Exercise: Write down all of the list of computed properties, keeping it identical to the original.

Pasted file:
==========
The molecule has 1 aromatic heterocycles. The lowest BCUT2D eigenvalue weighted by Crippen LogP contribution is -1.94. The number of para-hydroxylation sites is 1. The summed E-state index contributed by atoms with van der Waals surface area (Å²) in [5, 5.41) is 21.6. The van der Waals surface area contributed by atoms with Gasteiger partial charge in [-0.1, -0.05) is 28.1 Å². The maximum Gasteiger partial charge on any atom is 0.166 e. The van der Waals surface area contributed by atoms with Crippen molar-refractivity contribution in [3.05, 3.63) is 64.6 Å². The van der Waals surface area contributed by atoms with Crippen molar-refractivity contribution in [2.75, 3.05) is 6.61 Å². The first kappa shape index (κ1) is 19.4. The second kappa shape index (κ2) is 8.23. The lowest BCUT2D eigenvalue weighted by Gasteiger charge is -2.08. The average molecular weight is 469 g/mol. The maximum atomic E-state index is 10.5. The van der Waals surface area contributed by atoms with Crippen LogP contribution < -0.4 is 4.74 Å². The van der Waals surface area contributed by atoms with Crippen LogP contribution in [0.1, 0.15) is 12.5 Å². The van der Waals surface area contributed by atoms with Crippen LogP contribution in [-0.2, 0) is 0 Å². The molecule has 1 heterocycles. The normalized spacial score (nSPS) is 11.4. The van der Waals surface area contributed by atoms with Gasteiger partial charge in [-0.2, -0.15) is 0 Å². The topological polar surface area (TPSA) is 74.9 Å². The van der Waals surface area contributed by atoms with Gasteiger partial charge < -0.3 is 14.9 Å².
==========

The molecule has 1 aromatic heterocycles. The lowest BCUT2D eigenvalue weighted by Crippen LogP contribution is -1.94. The number of para-hydroxylation sites is 1. The summed E-state index contributed by atoms with van der Waals surface area (Å²) in [5, 5.41) is 21.6. The van der Waals surface area contributed by atoms with Gasteiger partial charge in [-0.1, -0.05) is 28.1 Å². The maximum Gasteiger partial charge on any atom is 0.166 e. The van der Waals surface area contributed by atoms with Crippen molar-refractivity contribution in [3.05, 3.63) is 64.6 Å². The van der Waals surface area contributed by atoms with Crippen molar-refractivity contribution in [2.75, 3.05) is 6.61 Å². The first kappa shape index (κ1) is 19.4. The second kappa shape index (κ2) is 8.23. The lowest BCUT2D eigenvalue weighted by Gasteiger charge is -2.08. The average molecular weight is 469 g/mol. The maximum atomic E-state index is 10.5. The van der Waals surface area contributed by atoms with Crippen LogP contribution < -0.4 is 4.74 Å². The van der Waals surface area contributed by atoms with Crippen LogP contribution in [0.1, 0.15) is 12.5 Å². The van der Waals surface area contributed by atoms with Crippen LogP contribution in [-0.2, 0) is 0 Å². The molecule has 1 heterocycles. The normalized spacial score (nSPS) is 11.4. The van der Waals surface area contributed by atoms with Gasteiger partial charge in [-0.2, -0.15) is 0 Å². The topological polar surface area (TPSA) is 74.9 Å². The van der Waals surface area contributed by atoms with Gasteiger partial charge < -0.3 is 14.9 Å².